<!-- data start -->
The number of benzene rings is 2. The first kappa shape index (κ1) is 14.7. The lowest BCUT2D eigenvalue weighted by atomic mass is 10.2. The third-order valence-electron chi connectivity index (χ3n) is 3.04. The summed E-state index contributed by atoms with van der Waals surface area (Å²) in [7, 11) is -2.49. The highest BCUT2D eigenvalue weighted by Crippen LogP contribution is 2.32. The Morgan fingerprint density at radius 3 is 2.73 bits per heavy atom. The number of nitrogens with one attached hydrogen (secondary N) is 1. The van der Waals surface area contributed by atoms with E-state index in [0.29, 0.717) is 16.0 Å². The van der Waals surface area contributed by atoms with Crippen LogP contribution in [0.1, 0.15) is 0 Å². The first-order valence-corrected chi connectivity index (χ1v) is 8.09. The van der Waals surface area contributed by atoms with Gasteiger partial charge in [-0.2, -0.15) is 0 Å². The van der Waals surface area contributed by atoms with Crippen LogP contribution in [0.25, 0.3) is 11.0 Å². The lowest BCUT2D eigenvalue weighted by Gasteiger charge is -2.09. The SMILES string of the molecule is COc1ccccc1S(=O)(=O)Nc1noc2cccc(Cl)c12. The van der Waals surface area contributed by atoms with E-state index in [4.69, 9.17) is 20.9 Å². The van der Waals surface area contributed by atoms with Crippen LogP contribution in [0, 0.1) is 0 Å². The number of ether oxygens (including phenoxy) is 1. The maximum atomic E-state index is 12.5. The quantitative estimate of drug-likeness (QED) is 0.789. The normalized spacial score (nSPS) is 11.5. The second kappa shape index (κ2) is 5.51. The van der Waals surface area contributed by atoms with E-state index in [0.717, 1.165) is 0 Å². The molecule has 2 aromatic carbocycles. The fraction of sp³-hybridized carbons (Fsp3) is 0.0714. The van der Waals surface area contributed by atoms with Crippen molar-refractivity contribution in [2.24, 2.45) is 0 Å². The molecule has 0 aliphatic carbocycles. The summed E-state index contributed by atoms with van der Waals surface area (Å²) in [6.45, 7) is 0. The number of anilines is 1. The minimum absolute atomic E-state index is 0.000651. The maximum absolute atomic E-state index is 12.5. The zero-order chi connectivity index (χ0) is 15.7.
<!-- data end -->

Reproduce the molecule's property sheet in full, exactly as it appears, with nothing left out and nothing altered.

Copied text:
The number of benzene rings is 2. The first kappa shape index (κ1) is 14.7. The lowest BCUT2D eigenvalue weighted by atomic mass is 10.2. The third-order valence-electron chi connectivity index (χ3n) is 3.04. The summed E-state index contributed by atoms with van der Waals surface area (Å²) in [7, 11) is -2.49. The highest BCUT2D eigenvalue weighted by Crippen LogP contribution is 2.32. The Morgan fingerprint density at radius 3 is 2.73 bits per heavy atom. The number of nitrogens with one attached hydrogen (secondary N) is 1. The van der Waals surface area contributed by atoms with E-state index in [0.29, 0.717) is 16.0 Å². The van der Waals surface area contributed by atoms with Crippen LogP contribution in [0.1, 0.15) is 0 Å². The first-order valence-corrected chi connectivity index (χ1v) is 8.09. The van der Waals surface area contributed by atoms with Gasteiger partial charge in [-0.2, -0.15) is 0 Å². The van der Waals surface area contributed by atoms with Crippen LogP contribution in [0.25, 0.3) is 11.0 Å². The lowest BCUT2D eigenvalue weighted by Gasteiger charge is -2.09. The SMILES string of the molecule is COc1ccccc1S(=O)(=O)Nc1noc2cccc(Cl)c12. The van der Waals surface area contributed by atoms with E-state index in [4.69, 9.17) is 20.9 Å². The van der Waals surface area contributed by atoms with Crippen LogP contribution in [0, 0.1) is 0 Å². The number of ether oxygens (including phenoxy) is 1. The maximum atomic E-state index is 12.5. The quantitative estimate of drug-likeness (QED) is 0.789. The normalized spacial score (nSPS) is 11.5. The second kappa shape index (κ2) is 5.51. The van der Waals surface area contributed by atoms with E-state index in [0.717, 1.165) is 0 Å². The molecule has 2 aromatic carbocycles. The fraction of sp³-hybridized carbons (Fsp3) is 0.0714. The van der Waals surface area contributed by atoms with Crippen molar-refractivity contribution in [2.24, 2.45) is 0 Å². The molecule has 0 aliphatic carbocycles. The summed E-state index contributed by atoms with van der Waals surface area (Å²) in [6.45, 7) is 0. The number of anilines is 1. The minimum absolute atomic E-state index is 0.000651. The maximum absolute atomic E-state index is 12.5. The zero-order chi connectivity index (χ0) is 15.7.